A fake stainless steel refrigerator has been coated with stainless steel film, so that the appliance looks as if it had been made from stainless steel. When redecorating the kitchen, using the film offers a way to change the look of appliances without the expense of buying new ones. Although many films are scratch-resistant, they're not scratch-proof, so knowing how to remove scratches can be important.
Most minor scuffs can be cleaned up either with soap and water or glass cleaner. Be sure to use a mild soap – nothing abrasive – and apply in a circular motion with a clean cloth. Wash with a cloth that's been dipped in warm water and wrung out. For glass cleaner, spray over the area lightly and wipe in a circular motion around the mark with a dry, clean cloth, preferably lint-free, and continue wiping until the mark has gone. Apply more of the glass cleaner and repeat if needed. These methods are also recommended for general cleaning of the stainless steel film.
Small scratches on the stainless steel film can be removed by using a small amount of carnauba wax on the surface – a good car wax will do the job. Dampen a sponge, put a small amount of wax on the sponge, then rub into the surface. Leave to dry for a few minutes and then wipe clean with a dry cloth. This should eliminate the scratch, but if it's not all gone, reapply to the stainless steel film.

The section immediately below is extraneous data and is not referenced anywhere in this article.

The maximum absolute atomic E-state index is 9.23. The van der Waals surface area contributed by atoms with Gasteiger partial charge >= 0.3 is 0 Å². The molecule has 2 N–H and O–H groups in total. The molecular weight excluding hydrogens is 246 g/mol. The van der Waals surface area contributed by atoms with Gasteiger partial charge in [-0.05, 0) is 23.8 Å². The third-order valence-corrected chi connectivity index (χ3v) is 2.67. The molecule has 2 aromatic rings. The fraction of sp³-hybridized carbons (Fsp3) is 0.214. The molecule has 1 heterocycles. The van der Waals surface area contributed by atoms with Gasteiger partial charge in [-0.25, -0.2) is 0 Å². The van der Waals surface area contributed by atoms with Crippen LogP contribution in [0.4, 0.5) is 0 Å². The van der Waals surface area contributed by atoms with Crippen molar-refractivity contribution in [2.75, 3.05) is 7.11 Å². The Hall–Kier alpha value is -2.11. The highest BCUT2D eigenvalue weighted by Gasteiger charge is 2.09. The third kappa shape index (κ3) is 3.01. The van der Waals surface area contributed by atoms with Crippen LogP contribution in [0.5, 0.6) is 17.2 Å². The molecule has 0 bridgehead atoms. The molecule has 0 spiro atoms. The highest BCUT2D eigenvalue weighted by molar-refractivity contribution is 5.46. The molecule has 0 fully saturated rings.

Wet a piece of wet-and-dry 600-grit sandpaper in soapy water and gently sand the scratch. Clean with cold water and then repeat the process with wet-and-dry 800-grit sandpaper, and don't worry if the area around the scratches loses its stainless shine. Clean once more and then rub with wet-and-dry 1200-grit sandpaper, making sure it's heavily moistened with soapy water. Pat the area dry. Apply metal polish to the area, using a clean, dry cloth; this will take away the smeared, frosty look. Complete by using silver polish on the area to restore the stainless finish to the film.
Try removing deep gouges as you would with a deep scratch, but sand over a wider area, ensuring that the sandpaper remains wet with soapy water – the aim is to soften the edges of the gouge so it's no longer visible. In extreme cases you might need to replace the film on that part of the refrigerator.
Chris Nickson has been a writer since 1994. He is the author of more than 30 books, including biographies and novels, and has written extensively on topics from music to DIY.